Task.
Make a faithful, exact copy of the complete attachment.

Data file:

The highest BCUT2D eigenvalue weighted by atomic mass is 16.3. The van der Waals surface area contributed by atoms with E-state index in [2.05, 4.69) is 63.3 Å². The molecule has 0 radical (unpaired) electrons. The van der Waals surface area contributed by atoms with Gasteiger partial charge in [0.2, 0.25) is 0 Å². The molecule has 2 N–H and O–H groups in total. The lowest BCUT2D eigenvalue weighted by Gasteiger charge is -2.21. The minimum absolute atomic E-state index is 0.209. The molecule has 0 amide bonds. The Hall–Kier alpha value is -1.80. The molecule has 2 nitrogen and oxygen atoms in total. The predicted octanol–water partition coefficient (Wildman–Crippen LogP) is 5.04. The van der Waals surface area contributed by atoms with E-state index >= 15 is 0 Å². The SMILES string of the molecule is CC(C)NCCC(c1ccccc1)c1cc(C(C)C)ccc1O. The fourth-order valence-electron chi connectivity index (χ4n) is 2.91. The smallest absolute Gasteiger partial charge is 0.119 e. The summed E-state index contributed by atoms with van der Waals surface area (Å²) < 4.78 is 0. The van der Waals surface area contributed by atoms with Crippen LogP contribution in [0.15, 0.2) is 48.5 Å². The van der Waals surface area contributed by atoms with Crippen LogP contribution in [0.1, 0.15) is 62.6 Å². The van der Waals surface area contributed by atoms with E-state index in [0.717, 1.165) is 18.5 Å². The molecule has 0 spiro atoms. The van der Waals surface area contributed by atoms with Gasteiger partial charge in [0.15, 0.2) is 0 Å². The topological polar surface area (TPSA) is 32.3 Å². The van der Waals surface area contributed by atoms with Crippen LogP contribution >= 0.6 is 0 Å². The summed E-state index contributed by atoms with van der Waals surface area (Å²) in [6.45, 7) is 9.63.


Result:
The highest BCUT2D eigenvalue weighted by atomic mass is 16.3. The van der Waals surface area contributed by atoms with E-state index in [2.05, 4.69) is 63.3 Å². The molecule has 0 radical (unpaired) electrons. The van der Waals surface area contributed by atoms with Gasteiger partial charge in [0.2, 0.25) is 0 Å². The molecule has 2 N–H and O–H groups in total. The lowest BCUT2D eigenvalue weighted by Gasteiger charge is -2.21. The minimum absolute atomic E-state index is 0.209. The molecule has 0 amide bonds. The Hall–Kier alpha value is -1.80. The molecule has 2 nitrogen and oxygen atoms in total. The predicted octanol–water partition coefficient (Wildman–Crippen LogP) is 5.04. The van der Waals surface area contributed by atoms with E-state index >= 15 is 0 Å². The SMILES string of the molecule is CC(C)NCCC(c1ccccc1)c1cc(C(C)C)ccc1O. The fourth-order valence-electron chi connectivity index (χ4n) is 2.91. The smallest absolute Gasteiger partial charge is 0.119 e. The summed E-state index contributed by atoms with van der Waals surface area (Å²) < 4.78 is 0. The van der Waals surface area contributed by atoms with Crippen LogP contribution in [0.15, 0.2) is 48.5 Å². The van der Waals surface area contributed by atoms with Crippen LogP contribution in [0.1, 0.15) is 62.6 Å². The van der Waals surface area contributed by atoms with E-state index in [0.717, 1.165) is 18.5 Å². The molecule has 0 spiro atoms. The van der Waals surface area contributed by atoms with Gasteiger partial charge in [0.15, 0.2) is 0 Å². The topological polar surface area (TPSA) is 32.3 Å². The van der Waals surface area contributed by atoms with Crippen LogP contribution >= 0.6 is 0 Å². The summed E-state index contributed by atoms with van der Waals surface area (Å²) in [6.45, 7) is 9.63.